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Electronic cigarette aerosol increases the risk of organ dysfunction by enhancing oxidative stress and inflammation.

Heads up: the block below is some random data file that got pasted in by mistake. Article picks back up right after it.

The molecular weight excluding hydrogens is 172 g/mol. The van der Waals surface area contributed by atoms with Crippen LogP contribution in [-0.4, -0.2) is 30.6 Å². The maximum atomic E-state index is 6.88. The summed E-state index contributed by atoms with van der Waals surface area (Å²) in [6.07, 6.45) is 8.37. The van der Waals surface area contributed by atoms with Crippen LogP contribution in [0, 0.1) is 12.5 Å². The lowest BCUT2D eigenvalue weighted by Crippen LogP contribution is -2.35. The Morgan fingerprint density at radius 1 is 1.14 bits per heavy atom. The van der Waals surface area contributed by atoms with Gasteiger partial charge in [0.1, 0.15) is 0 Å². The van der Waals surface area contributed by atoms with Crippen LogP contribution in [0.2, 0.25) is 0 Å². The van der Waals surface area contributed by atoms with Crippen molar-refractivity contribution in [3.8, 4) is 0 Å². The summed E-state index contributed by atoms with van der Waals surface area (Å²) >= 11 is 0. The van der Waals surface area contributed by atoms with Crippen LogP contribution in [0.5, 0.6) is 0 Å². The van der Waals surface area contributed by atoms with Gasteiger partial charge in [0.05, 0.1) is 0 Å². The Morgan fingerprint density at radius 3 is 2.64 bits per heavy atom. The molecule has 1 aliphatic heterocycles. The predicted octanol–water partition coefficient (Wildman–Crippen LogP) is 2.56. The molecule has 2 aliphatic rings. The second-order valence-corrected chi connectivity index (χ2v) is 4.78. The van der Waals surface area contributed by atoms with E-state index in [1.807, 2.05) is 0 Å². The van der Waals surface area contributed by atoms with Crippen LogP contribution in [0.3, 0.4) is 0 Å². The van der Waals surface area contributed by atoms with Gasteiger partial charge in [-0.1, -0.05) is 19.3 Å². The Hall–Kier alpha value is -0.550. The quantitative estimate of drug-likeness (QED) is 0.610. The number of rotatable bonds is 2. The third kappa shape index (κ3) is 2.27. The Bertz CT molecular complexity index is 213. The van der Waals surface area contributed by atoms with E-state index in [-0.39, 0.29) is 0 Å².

An electronic cigarette is a rechargeable device that produces an inhaled aerosol containing varying levels of nicotine, and inorganic and organic toxicants and carcinogenic compounds. The aerosol is generated by heating a solution of propylene glycol and glycerin with nicotine and flavoring ingredients at a high temperature. The e-cigarette was developed and marketed as a safer alternative to the regular cigarette which is known to be injurious to human health. However, published studies suggest that the aerosol of e-cigarette can also have adverse health effects. The main objective of this review is to briefly describe some consequences of e-cigarette smoking, and to present data showing that the resulting increased oxidative stress and inflammation are likely to be involved in effecting to lung damage. Other organs are also likely to be affected. The aerosol contains varying amounts of organic and inorganic toxicants as well as carcinogens, which might serve as the source of such deleterious events. In addition, the aerosol also contains nicotine, which is known to be addictive. E-cigarette smoking releases these toxicants into the air leading to inhalation by nonsmokers in residential or work place areas. Unlike regular tobacco smoke, the long-term consequences of direct and secondhand exposure to e-cigarette aerosol have not been extensively studied but based on available data, e-cigarette aerosol should be considered harmful to human health.

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